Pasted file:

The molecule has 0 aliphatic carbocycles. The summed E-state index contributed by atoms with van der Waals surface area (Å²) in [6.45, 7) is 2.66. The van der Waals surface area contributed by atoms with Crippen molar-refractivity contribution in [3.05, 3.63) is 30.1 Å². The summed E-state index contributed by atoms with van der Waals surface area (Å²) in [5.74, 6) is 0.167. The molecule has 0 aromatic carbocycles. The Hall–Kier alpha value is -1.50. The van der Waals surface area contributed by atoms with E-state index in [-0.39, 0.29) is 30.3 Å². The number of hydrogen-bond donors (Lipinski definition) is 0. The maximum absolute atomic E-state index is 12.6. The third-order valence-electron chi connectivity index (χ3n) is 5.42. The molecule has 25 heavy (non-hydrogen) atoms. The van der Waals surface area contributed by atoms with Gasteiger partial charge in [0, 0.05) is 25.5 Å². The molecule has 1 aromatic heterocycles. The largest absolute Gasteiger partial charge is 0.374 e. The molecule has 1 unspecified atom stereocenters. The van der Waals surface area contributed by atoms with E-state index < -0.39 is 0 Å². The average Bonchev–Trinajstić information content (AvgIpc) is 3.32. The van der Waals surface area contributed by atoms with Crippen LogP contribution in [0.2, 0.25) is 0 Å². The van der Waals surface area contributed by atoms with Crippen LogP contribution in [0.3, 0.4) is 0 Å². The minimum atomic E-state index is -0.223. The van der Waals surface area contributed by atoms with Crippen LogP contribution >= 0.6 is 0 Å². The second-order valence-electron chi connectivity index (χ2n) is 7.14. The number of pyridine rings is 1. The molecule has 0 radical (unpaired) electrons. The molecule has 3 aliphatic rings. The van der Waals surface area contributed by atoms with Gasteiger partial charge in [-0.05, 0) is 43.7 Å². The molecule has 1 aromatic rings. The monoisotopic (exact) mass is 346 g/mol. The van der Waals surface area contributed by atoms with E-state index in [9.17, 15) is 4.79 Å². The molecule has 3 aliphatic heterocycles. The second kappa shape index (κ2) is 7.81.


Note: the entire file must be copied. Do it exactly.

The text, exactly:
The molecule has 0 aliphatic carbocycles. The summed E-state index contributed by atoms with van der Waals surface area (Å²) in [6.45, 7) is 2.66. The van der Waals surface area contributed by atoms with Crippen molar-refractivity contribution in [3.05, 3.63) is 30.1 Å². The summed E-state index contributed by atoms with van der Waals surface area (Å²) in [5.74, 6) is 0.167. The molecule has 0 aromatic carbocycles. The Hall–Kier alpha value is -1.50. The van der Waals surface area contributed by atoms with E-state index in [-0.39, 0.29) is 30.3 Å². The number of hydrogen-bond donors (Lipinski definition) is 0. The maximum absolute atomic E-state index is 12.6. The third-order valence-electron chi connectivity index (χ3n) is 5.42. The molecule has 25 heavy (non-hydrogen) atoms. The van der Waals surface area contributed by atoms with Gasteiger partial charge in [0, 0.05) is 25.5 Å². The molecule has 1 aromatic heterocycles. The largest absolute Gasteiger partial charge is 0.374 e. The molecule has 1 unspecified atom stereocenters. The van der Waals surface area contributed by atoms with E-state index < -0.39 is 0 Å². The average Bonchev–Trinajstić information content (AvgIpc) is 3.32. The van der Waals surface area contributed by atoms with Crippen LogP contribution in [0.2, 0.25) is 0 Å². The van der Waals surface area contributed by atoms with Crippen LogP contribution in [0.3, 0.4) is 0 Å². The minimum atomic E-state index is -0.223. The van der Waals surface area contributed by atoms with Crippen LogP contribution >= 0.6 is 0 Å². The second-order valence-electron chi connectivity index (χ2n) is 7.14. The number of pyridine rings is 1. The molecule has 0 radical (unpaired) electrons. The molecule has 3 aliphatic rings. The van der Waals surface area contributed by atoms with Gasteiger partial charge in [-0.05, 0) is 43.7 Å². The molecule has 1 aromatic rings. The monoisotopic (exact) mass is 346 g/mol. The van der Waals surface area contributed by atoms with E-state index in [9.17, 15) is 4.79 Å². The molecule has 3 aliphatic heterocycles. The second kappa shape index (κ2) is 7.81.